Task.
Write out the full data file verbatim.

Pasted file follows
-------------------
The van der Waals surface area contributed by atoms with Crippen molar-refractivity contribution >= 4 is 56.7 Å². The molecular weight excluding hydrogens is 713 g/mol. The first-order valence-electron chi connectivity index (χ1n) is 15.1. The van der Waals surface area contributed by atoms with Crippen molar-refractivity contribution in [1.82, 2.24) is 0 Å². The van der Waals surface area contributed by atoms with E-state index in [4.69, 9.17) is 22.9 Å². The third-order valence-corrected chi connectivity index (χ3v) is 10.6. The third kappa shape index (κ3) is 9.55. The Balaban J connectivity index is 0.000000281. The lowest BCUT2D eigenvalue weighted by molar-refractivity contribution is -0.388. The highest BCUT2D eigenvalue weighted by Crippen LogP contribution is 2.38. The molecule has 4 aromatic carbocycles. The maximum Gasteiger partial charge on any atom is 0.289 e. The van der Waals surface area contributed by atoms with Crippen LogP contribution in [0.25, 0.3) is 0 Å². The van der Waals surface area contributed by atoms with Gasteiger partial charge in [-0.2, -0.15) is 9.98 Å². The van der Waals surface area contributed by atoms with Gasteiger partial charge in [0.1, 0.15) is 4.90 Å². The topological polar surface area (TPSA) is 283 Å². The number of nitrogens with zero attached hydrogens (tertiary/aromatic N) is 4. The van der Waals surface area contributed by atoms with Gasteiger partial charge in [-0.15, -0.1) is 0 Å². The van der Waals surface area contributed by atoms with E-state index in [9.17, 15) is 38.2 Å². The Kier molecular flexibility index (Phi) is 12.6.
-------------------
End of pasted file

The van der Waals surface area contributed by atoms with Crippen molar-refractivity contribution >= 4 is 56.7 Å². The molecular weight excluding hydrogens is 713 g/mol. The first-order valence-electron chi connectivity index (χ1n) is 15.1. The van der Waals surface area contributed by atoms with Crippen molar-refractivity contribution in [1.82, 2.24) is 0 Å². The van der Waals surface area contributed by atoms with E-state index in [4.69, 9.17) is 22.9 Å². The third-order valence-corrected chi connectivity index (χ3v) is 10.6. The third kappa shape index (κ3) is 9.55. The Balaban J connectivity index is 0.000000281. The lowest BCUT2D eigenvalue weighted by molar-refractivity contribution is -0.388. The highest BCUT2D eigenvalue weighted by Crippen LogP contribution is 2.38. The molecule has 4 aromatic carbocycles. The maximum Gasteiger partial charge on any atom is 0.289 e. The van der Waals surface area contributed by atoms with Crippen LogP contribution in [0.25, 0.3) is 0 Å². The van der Waals surface area contributed by atoms with Gasteiger partial charge in [-0.2, -0.15) is 9.98 Å². The van der Waals surface area contributed by atoms with Gasteiger partial charge in [0.1, 0.15) is 4.90 Å². The topological polar surface area (TPSA) is 283 Å². The number of nitrogens with zero attached hydrogens (tertiary/aromatic N) is 4. The van der Waals surface area contributed by atoms with Gasteiger partial charge in [-0.15, -0.1) is 0 Å². The van der Waals surface area contributed by atoms with E-state index in [9.17, 15) is 38.2 Å². The Kier molecular flexibility index (Phi) is 12.6.